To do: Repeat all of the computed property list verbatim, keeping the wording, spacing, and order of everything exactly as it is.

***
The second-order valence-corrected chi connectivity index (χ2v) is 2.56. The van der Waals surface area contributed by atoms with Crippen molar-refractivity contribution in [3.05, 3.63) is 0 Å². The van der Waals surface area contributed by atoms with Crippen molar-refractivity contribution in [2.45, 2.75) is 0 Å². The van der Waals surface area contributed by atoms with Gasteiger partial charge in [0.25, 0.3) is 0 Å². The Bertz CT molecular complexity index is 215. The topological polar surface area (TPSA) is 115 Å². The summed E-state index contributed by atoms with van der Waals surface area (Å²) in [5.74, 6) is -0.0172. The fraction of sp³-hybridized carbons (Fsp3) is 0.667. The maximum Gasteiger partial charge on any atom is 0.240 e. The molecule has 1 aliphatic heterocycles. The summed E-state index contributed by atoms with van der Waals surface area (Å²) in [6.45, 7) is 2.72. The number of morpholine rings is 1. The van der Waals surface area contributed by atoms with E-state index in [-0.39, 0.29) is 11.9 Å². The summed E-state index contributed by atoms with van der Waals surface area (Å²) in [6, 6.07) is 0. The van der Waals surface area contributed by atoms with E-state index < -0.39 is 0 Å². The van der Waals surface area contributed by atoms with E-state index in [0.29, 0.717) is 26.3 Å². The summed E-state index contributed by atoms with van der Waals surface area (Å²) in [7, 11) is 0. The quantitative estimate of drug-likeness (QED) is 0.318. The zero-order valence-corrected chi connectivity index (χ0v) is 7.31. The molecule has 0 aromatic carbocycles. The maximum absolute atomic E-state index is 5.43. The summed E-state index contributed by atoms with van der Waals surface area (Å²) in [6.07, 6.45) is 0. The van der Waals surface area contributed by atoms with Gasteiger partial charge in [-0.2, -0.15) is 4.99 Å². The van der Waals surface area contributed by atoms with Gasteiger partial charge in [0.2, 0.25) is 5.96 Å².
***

The second-order valence-corrected chi connectivity index (χ2v) is 2.56. The van der Waals surface area contributed by atoms with Crippen molar-refractivity contribution in [3.05, 3.63) is 0 Å². The van der Waals surface area contributed by atoms with Crippen molar-refractivity contribution in [2.45, 2.75) is 0 Å². The van der Waals surface area contributed by atoms with Gasteiger partial charge in [0.25, 0.3) is 0 Å². The Bertz CT molecular complexity index is 215. The topological polar surface area (TPSA) is 115 Å². The summed E-state index contributed by atoms with van der Waals surface area (Å²) in [5.74, 6) is -0.0172. The fraction of sp³-hybridized carbons (Fsp3) is 0.667. The maximum Gasteiger partial charge on any atom is 0.240 e. The molecule has 1 aliphatic heterocycles. The summed E-state index contributed by atoms with van der Waals surface area (Å²) in [6.45, 7) is 2.72. The number of morpholine rings is 1. The van der Waals surface area contributed by atoms with E-state index in [-0.39, 0.29) is 11.9 Å². The summed E-state index contributed by atoms with van der Waals surface area (Å²) in [6, 6.07) is 0. The van der Waals surface area contributed by atoms with E-state index < -0.39 is 0 Å². The van der Waals surface area contributed by atoms with E-state index in [0.29, 0.717) is 26.3 Å². The summed E-state index contributed by atoms with van der Waals surface area (Å²) in [7, 11) is 0. The quantitative estimate of drug-likeness (QED) is 0.318. The zero-order valence-corrected chi connectivity index (χ0v) is 7.31. The molecule has 0 aromatic carbocycles. The maximum absolute atomic E-state index is 5.43. The summed E-state index contributed by atoms with van der Waals surface area (Å²) in [6.07, 6.45) is 0. The van der Waals surface area contributed by atoms with Gasteiger partial charge in [-0.2, -0.15) is 4.99 Å². The van der Waals surface area contributed by atoms with Gasteiger partial charge in [0.2, 0.25) is 5.96 Å².